The Last Midwife: A Novel by Sandra Dallas. It’s a very, very good read. It tells the story of an older married woman who lives in a small mining town in the Colorado rockies (this is the mid-1800’s), and is well known by all because she’s the only midwife in the area. Often people can’t pay her anything, or very little for her days of service with little or no rest or food. Suddenly, a couple accuse her of strangling their infant. Hence the story is about how this small town rallies or rails for or against Gracy. She didn’t commit the crime, but not everyone can be convinced since the angry father is a wealthy and influential man in the area. There’s plenty of relationship issues here, which make really great fodder for a novel. And there are plenty of characters in the book that you’ll love or hate. Some secrets get dredged up too. Oh, such a good read.

 

Tasting Spoons

My blog's namesake - small, old and some very dented engraved silver plated tea spoons that belonged to my mother-in-law, and I use them to taste my food as I'm cooking.

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Posted in pressure cooker, Veggies/sides, on May 6th, 2009.

mushroom-risotto

When I bought my Fagor pressure cooker, I recall watching a video (on a DVD included in the package) and one of the recipes was for risotto. Really, I thought? You can make risotto in a pressure cooker?

Well, I’m here to tell you this recipe worked like a charm. I rarely make risotto, for two reasons: (a) rice is a high glycemic carb; and (b) it’s labor intensive. But, as you probably know, risotto is also downright delicious. It’s probably been 2 years since I’ve made risotto, but I think I might make it slightly more often with this new recipe.

arborio-riceWe had a nice thick ribeye steak for dinner, a green salad, an artichoke, and this risotto. Arborio rice always lives in my cupboard, even though I rarely use it.  I had some already-prepared mushrooms (leftovers) so I decided to add them to the mixture. I wasn’t sure the mushrooms would withstand the pressure cooker method, so I added them in at the end (along with the garlic and parsley and Parmesan cheese).

First you saute the onion, then add the rice and cook it briefly in olive oil. You add the white wine and let it evaporate, then broth is added and you let it do its pressure cooker thing. Mine pressured for five minutes. Once I removed the lid there was just the perfect amount of liquid in the pan, but once I added the mushrooms, it thickened up some, so I did end up adding a bit of water. Taste the rice to see if it’s cooked perfectly – still slightly firm to the tooth. You do not want to overcook it, that’s all. You may need to try your pressure cooker. The creaminess was perfect. And it was really tasty. Next time I might add a bit more Parmesan. If you’re eating this as your entree, it’ll serve 2. As a side, it’ll serve at least 4, maybe 5.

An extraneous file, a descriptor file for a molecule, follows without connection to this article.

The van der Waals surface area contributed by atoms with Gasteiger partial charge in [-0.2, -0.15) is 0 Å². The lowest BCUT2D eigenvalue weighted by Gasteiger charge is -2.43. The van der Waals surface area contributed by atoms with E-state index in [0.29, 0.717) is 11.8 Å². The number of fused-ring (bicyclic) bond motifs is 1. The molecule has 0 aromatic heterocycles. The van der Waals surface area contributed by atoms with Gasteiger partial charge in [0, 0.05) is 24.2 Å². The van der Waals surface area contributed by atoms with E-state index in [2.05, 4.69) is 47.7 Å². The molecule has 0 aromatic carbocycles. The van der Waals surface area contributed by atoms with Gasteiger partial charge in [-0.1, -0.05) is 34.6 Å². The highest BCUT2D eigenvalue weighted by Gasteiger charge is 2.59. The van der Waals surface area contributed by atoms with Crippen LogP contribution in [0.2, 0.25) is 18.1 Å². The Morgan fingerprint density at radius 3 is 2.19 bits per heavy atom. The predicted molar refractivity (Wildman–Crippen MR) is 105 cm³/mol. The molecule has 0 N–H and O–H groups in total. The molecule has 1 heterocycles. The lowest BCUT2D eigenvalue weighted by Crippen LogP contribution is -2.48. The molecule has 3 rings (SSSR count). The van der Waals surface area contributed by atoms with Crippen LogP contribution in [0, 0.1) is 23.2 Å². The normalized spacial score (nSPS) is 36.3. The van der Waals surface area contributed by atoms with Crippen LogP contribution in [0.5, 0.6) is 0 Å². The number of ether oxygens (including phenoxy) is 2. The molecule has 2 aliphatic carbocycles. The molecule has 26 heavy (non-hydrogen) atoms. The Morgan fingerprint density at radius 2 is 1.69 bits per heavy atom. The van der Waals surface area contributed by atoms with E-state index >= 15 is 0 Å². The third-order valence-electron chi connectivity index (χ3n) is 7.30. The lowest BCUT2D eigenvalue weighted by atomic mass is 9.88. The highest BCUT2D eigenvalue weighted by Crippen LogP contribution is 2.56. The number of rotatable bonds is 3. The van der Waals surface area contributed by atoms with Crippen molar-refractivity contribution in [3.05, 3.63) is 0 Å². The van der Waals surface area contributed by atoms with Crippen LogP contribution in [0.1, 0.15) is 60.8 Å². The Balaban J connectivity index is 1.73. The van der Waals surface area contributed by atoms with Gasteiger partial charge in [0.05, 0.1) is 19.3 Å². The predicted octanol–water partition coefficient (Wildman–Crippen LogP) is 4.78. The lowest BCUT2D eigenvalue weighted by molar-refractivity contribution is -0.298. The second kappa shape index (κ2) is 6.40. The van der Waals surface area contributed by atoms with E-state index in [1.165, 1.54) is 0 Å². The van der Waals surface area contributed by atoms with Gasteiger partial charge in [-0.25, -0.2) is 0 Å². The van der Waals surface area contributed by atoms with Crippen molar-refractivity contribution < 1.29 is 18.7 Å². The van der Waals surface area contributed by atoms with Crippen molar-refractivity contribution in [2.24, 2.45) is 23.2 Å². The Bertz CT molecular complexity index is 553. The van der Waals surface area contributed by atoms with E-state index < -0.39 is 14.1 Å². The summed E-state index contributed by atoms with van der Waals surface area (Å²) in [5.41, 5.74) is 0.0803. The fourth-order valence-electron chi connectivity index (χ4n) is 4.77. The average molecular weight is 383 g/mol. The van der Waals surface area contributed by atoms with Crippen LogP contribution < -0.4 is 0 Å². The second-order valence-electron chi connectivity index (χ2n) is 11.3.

printer-friendly PDF

Pressure Cooker Mushroom Risotto

Servings: 5

RICE:
1 medium onion — finely chopped
2 tablespoons olive oil
1 cup arborio rice
1 cup white wine
22 ounces chicken broth — boiling, or beef broth (1 5/8 cups)
3 tablespoons butter
1/2 cup parmesan cheese — grated
freshly ground black pepper
MUSHROOMS:
1 cup mushrooms — sliced
2 tablespoons olive oil
2 cloves garlic — minced
2 tablespoons Italian parsley — chopped

1. In pressure cooker pan, heat the olive oil and gently fry the onion until soft and translucent.
2. Add rice and saute for about 1-2 minutes until the rice glistens but does not brown. Add the white wine and cook until the liquid has evaporated. Add the broth, stir, then follow directions for your pressure cooker. Cook under pressure for about 5 minutes (or a maximum of 6 minutes).
3. Meanwhile, in a small nonstick skillet heat the oil and saute the mushrooms briefly, then add garlic. Continue to cook for about 2-3 minutes until the mushrooms are just cooked through. Add the parsley and set aside.
4. Cool the pressure cooker under cold tap water until the steam is released. Open the pressure cooker, place it back on the stove. If there is too much liquid, cook for a minute or two. Stir in the butter, parmesan and black pepper. Add the mushrooms and stir in to the risotto. If the rice is too dry, add a bit of hot water. If it’s too moist, continue to cook over low to medium heat until some of the liquid has evaporated.
5. Replace the lid on the pressure cooker (don’t cook it, you’re just trying to keep it hot) and allow to rest for 2-3 minutes. Serve immediately.
Per Serving: 394 Calories; 21g Fat (52.2% calories from fat); 9g Protein; 34g Carbohydrate; 1g Dietary Fiber; 25mg Cholesterol; 627mg Sodium.

A year ago: Brownie-Bottomed Pudding Pie (easy)
Two years ago: Mexican Chopped Salad (oh, a real favorite)

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  1. Marie

    said on May 7th, 2009:

    I have never used a pressure cooker. I confess to being a little afraid of them as I can remember a woman across the way have hers blow up in her face when I was a young girl, and her being badly burned. That rice does look very good though.

    The old-fashioned kinds of pressure cookers had some risks, but the new ones have an automatic pressure valve. I admit, when I first got my new one, I was a bit wary of it, but have learned in no time that it is far easier to use than I thought. There’s a setting on mine that allows you to release the steam safely. Or, you can still put the entire thing under the cold water tap, which cools it down speedy-quick. After years of not having one, I’m enjoying this new one a lot. . . . carolyn t